The pickup is definitely designed for American-style middle of nowhere off-roading, and the wading depth capability (3-feet-plus) is actually part of the marketing, along with the 11,000-pound towing capability. Never has there been a vehicle more irrelevant to Europe … and you can bet Rivian will sell a million of them here.
The company also is getting rave reviews from customers and it’s tagged as the company that can beat Tesla.
Of course, they have to get here first. Rivian currently has more than 1,800 job openings, including a handful in Europe. All the Europe jobs appear to be aimed at Americans and require English.
• a dozen jobs open in Woking, and all require knowledge of batteries and systems. You can see them all here.
• Field Service Tech in Munich. And this job tells us a lot about the future of the startup in Europe … you’d be part of pre-production. The position requires five years in the auto industry and three years in EVs.
There are also service jobs open in the Netherlands and other locations.
This is the electric brand we’re seeing all around the Netherlands. The Polestars look suspiciously like Volvos, which is no coincidence. This is a spin-off brand from the Swedish carmaker, which, of course, is actually a Chinese carmaker. Polestar was born as a competition subsidiary of Volvo, and the new Polestar 5 has like 600 horsepower. So, it seems like the goal is to turn drivers into a Max or a Lewis.
TechCrunch has a detailed post about Polestar’s entry into the U.S. market that includes all the background.
As of early December, Polestar has 157 jobs in 19 locations, including Oslo, Copenhagen, Vienna and Lisbon. There are customer rep jobs, HR jobs and marketing in various languages in every location. But the engineering and other skilled jobs are mostly in Gothenburg, Sweden.
• Manager Vehicle Configuration
This position includes creating “the future of electric vehicles.” And the ad says you get to build your team from scratch. No pressure. But you need experience in the automotive industry. The working language is English.
This IT position is responsible for the Digital Facility service, which is mostly about digital support and services, including booking and setting up conference rooms, getting printers to work (which they never do) and other support staff tasks. This opening requires serious fluency in English.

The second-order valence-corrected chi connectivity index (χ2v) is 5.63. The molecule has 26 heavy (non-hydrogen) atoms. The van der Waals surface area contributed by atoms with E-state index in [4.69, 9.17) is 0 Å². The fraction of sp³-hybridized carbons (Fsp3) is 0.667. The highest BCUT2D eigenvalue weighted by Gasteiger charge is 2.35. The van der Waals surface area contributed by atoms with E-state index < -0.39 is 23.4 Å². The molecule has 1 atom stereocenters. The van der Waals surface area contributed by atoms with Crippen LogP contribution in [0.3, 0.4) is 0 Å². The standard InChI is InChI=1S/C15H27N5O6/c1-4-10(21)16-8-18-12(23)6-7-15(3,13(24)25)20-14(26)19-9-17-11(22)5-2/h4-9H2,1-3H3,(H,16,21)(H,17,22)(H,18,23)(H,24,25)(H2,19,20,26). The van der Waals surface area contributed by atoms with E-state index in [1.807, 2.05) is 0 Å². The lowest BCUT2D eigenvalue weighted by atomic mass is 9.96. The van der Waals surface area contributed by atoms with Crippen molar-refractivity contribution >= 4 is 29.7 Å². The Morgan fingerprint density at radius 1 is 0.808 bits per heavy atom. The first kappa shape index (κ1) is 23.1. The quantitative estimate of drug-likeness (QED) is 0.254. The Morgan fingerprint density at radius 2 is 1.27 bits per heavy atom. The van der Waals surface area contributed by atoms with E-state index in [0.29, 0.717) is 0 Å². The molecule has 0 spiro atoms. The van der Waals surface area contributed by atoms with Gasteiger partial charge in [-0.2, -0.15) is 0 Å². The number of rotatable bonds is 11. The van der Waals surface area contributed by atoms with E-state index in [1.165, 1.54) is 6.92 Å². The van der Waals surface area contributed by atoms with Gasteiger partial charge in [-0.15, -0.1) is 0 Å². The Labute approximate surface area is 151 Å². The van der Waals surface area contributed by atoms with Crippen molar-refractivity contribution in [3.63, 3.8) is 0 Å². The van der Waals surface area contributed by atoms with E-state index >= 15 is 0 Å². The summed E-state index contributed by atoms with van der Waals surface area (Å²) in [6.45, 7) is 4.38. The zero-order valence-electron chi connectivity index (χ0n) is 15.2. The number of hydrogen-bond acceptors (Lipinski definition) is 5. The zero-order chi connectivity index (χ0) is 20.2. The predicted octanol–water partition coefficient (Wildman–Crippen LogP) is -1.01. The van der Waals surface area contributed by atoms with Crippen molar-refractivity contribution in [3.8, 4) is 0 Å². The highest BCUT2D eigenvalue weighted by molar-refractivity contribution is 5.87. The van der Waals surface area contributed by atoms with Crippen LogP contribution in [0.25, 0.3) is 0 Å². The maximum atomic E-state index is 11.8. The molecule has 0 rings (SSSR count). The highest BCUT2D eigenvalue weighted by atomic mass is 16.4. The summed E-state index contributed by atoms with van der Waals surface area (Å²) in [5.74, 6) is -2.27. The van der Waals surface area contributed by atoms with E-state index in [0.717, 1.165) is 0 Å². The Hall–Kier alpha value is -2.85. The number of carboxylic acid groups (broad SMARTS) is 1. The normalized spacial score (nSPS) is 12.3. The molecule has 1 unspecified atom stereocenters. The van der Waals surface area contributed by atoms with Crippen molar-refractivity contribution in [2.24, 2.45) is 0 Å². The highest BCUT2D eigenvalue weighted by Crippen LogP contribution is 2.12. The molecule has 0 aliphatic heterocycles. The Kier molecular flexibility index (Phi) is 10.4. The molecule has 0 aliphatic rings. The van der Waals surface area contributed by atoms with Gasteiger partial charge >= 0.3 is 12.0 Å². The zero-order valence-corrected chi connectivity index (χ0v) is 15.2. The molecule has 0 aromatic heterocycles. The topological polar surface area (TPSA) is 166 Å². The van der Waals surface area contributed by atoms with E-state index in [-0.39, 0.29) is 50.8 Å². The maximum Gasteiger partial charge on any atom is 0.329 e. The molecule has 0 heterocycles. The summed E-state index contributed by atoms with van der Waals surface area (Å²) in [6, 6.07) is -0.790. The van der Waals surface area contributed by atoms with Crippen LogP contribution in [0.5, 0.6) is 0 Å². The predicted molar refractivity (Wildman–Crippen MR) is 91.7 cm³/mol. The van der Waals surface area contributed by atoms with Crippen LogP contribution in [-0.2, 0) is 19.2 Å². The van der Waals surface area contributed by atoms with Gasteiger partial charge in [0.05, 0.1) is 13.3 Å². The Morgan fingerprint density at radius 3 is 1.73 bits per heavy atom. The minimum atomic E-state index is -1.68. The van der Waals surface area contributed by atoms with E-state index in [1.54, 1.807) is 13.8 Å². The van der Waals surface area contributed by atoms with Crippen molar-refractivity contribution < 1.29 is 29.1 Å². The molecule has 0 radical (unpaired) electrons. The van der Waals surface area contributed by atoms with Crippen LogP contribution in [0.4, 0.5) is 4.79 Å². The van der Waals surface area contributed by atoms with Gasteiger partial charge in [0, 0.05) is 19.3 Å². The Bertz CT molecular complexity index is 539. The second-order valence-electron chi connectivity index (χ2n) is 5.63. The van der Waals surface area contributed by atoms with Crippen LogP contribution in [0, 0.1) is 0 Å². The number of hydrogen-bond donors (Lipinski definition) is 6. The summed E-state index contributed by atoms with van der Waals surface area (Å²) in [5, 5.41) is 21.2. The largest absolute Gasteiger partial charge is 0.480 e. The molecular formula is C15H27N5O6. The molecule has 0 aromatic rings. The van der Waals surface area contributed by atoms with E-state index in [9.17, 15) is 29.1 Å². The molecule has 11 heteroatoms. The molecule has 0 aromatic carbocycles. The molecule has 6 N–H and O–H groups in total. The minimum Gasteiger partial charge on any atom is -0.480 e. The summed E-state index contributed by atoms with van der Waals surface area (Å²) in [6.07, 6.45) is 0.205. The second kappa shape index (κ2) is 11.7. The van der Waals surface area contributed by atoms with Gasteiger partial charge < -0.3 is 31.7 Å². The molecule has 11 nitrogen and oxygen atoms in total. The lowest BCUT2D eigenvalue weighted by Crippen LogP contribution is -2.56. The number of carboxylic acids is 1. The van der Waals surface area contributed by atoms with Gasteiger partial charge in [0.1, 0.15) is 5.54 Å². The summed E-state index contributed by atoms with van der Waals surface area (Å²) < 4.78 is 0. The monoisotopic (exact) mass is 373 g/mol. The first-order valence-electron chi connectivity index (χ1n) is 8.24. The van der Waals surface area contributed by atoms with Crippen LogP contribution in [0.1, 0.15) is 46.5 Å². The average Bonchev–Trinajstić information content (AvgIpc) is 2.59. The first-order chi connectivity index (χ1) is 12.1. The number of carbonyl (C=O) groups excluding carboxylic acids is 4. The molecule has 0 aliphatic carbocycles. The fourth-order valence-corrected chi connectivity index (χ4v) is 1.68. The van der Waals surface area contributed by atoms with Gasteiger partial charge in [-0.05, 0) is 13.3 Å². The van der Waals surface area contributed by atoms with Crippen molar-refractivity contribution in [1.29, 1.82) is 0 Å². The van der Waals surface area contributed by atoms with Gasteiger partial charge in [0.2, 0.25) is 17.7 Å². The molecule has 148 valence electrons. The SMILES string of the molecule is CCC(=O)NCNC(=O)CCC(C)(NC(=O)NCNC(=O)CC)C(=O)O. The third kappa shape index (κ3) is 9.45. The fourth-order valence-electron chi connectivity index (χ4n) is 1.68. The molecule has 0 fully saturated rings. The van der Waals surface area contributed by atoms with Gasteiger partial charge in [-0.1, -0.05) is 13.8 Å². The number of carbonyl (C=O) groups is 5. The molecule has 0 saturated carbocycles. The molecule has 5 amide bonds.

It looks like the most important experience is in project management and managing IT teams as well as knowledge of biz tech.
You can see all their open jobs here … and there are a bunch of exciting ones in Gothenburg, which is closer to Copenhagen than Stockholm.
Polestar has declared its intention to produce a fully carbon neutral vehicle by 2030.
Cupra is a new brand made at the SEAT factories near Barcelona. Parent company Volkswagen spun off Cupra in 2018. So, it’s not quite the ground-up new brand we want to focus on, but still … if you’re considering a career in the EV industry, there are worse companies to work for than VW. You can be pretty sure that paycheck isn’t going to bounce.
Also, they’re gonna sell a lot of these because this marque is more in the affordable, everyday drive category than the supercars from, say, Lucid. That said, Cupra – like Polestar – began life as a high-performance motorsport division of the parent company. In this case, your employer would be SEAT, with most of the jobs listed in Martorell, Spain, a suburb of Barcelona, though the working languages are English and German.
We have to say, of all the companies, the Cupra job descriptions are most puzzling. For example, “The FuRe-V leads the technical implementation of a function, from the PS to the EOP.” Huh? It doesn’t get any clearer.
• This one we get: iOS Engineer.
You would work in the Apple programming language Swift on new products. This can be a remote position.
There are, like, a million jobs related to electronics, systems and systems electronics. You can see them all here.
As of late 2021, every major automaker. including BMW and Mercedes. are shifting rapidly to EVs in Europe, so we’ll have a follow up post on new opportunities for highly skilled internationals.
Speaking of electric vehicles, Eindhoven – our HQ city – is becoming the battery research and manufacturing center of Europe as Asian countries lose their monopoly. We’ll have more on that in our next Eindhoven Business Briefing.